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Rickettsial Meningitis and Encephalitis

Khachornsakdi Silpapojakul, MD; Chirapat Ukkachoke, MD; Suebsai Krisanapan, MD; Kamkarn Silpapojakul, MD
Arch Intern Med. 1991;151(9):1753-1757. doi:10.1001/archinte.1991.00400090051010.
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Nine of 72 patients with scrub typhus and three of 137 with murine typhus presented with meningitis and/or encephalitis syndromes. Focal neurologic signs were rare, and cerebrospinal fluid profiles were similar to those of leptospirosis and viral and tuberculous meningitis. One patient had papilledema, and another had cerebellitis. Other major organ involvement (renal, liver, or lungs) occurred in five patients. One patient died and four spontaneously recovered, while the conditions of the rest responded well to either chloramphenicol or doxycycline. Scrub and murine typhus should be included in the differential diagnoses of aseptic meningitis and encephalitis in patients exposed to endemic areas, especially when accompanied by renal insufficiency and/or jaundice. They are treatable forms of virallike meningoencephalitis.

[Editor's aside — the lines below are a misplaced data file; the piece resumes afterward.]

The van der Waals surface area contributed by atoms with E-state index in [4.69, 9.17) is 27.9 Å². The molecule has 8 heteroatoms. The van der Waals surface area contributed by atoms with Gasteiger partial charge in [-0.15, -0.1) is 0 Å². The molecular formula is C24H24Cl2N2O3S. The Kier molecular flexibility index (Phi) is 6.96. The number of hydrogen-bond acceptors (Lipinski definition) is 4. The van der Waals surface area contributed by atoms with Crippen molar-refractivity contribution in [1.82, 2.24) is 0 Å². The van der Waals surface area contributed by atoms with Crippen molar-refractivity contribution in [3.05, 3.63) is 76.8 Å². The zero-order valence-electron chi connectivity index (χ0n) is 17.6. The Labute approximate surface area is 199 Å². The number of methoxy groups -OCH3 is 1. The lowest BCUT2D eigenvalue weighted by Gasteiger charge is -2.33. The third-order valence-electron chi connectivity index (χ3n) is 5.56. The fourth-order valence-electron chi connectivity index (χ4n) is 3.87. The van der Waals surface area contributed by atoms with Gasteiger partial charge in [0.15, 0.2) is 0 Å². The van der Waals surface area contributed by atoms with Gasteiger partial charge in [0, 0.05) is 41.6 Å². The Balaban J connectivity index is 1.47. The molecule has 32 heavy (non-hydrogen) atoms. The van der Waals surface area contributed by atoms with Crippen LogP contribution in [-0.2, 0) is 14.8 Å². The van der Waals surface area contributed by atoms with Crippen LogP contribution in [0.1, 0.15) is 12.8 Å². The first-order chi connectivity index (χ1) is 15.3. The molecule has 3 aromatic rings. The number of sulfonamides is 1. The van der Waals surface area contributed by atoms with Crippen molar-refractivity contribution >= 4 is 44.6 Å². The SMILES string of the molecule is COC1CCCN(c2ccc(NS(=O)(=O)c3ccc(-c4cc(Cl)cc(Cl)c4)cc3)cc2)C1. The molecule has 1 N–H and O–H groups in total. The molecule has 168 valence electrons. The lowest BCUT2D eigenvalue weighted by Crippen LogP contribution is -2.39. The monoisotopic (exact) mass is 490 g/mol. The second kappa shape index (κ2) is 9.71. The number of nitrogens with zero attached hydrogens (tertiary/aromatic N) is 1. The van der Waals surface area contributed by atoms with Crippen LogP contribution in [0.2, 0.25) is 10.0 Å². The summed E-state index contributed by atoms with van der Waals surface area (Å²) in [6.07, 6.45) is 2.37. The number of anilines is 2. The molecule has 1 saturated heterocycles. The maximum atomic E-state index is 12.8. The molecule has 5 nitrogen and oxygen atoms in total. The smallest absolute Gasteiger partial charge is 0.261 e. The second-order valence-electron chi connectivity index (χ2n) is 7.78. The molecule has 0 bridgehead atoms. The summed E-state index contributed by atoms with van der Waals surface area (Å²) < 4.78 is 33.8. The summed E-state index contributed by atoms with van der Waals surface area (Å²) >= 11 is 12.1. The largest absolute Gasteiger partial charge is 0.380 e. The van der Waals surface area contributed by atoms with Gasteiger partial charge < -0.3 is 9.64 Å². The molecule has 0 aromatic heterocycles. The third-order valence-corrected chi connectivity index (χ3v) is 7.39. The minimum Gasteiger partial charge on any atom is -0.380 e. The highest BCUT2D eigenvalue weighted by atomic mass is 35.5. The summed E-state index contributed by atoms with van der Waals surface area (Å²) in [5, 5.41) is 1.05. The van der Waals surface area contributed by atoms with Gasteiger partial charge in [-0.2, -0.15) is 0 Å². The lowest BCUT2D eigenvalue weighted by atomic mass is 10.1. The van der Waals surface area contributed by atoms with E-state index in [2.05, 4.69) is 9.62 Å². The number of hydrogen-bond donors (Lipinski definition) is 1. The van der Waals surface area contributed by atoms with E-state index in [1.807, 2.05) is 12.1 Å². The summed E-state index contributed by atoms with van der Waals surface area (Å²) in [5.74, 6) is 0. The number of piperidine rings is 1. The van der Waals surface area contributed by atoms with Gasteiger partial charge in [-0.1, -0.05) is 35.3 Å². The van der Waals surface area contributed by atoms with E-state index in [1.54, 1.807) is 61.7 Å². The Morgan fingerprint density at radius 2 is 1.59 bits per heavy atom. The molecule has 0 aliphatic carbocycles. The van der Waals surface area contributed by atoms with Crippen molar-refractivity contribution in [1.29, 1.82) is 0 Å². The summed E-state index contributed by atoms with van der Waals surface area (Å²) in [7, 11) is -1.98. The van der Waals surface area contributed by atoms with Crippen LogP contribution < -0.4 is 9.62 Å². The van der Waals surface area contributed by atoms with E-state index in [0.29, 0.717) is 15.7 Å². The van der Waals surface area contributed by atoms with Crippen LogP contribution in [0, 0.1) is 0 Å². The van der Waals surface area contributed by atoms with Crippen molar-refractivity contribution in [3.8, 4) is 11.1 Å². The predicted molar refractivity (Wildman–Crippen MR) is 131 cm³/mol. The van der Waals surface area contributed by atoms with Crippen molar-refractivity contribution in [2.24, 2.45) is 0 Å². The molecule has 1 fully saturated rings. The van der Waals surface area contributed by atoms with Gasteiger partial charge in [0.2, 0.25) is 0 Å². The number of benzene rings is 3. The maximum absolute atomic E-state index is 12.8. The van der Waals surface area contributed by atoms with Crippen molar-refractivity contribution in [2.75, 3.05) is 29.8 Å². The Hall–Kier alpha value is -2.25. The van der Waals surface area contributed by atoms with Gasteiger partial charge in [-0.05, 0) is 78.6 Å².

(Arch Intern Med. 1991;151:1753-1757)


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